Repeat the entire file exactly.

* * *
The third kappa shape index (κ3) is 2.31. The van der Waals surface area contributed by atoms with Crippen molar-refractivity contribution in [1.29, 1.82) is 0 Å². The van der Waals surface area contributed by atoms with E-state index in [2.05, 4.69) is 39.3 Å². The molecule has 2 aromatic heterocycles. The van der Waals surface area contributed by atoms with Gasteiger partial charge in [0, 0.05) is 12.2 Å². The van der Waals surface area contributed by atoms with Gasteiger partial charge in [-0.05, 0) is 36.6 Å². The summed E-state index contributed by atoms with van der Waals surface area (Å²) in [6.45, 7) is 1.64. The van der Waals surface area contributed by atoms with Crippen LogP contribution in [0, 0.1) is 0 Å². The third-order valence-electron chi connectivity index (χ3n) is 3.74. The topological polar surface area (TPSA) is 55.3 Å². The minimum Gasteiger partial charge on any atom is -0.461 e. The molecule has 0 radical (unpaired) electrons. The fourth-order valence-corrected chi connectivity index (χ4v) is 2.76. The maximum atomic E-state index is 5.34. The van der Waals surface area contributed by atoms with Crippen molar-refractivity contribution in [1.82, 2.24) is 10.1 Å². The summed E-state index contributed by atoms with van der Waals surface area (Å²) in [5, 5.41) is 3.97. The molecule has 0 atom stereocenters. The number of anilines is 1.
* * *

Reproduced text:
The third kappa shape index (κ3) is 2.31. The van der Waals surface area contributed by atoms with Crippen molar-refractivity contribution in [1.29, 1.82) is 0 Å². The van der Waals surface area contributed by atoms with E-state index in [2.05, 4.69) is 39.3 Å². The molecule has 2 aromatic heterocycles. The van der Waals surface area contributed by atoms with Gasteiger partial charge in [0, 0.05) is 12.2 Å². The van der Waals surface area contributed by atoms with Gasteiger partial charge in [-0.05, 0) is 36.6 Å². The summed E-state index contributed by atoms with van der Waals surface area (Å²) in [6.45, 7) is 1.64. The van der Waals surface area contributed by atoms with Crippen LogP contribution in [0, 0.1) is 0 Å². The third-order valence-electron chi connectivity index (χ3n) is 3.74. The topological polar surface area (TPSA) is 55.3 Å². The minimum Gasteiger partial charge on any atom is -0.461 e. The molecule has 0 radical (unpaired) electrons. The fourth-order valence-corrected chi connectivity index (χ4v) is 2.76. The maximum atomic E-state index is 5.34. The van der Waals surface area contributed by atoms with Crippen molar-refractivity contribution in [1.82, 2.24) is 10.1 Å². The summed E-state index contributed by atoms with van der Waals surface area (Å²) in [5, 5.41) is 3.97. The molecule has 0 atom stereocenters. The number of anilines is 1.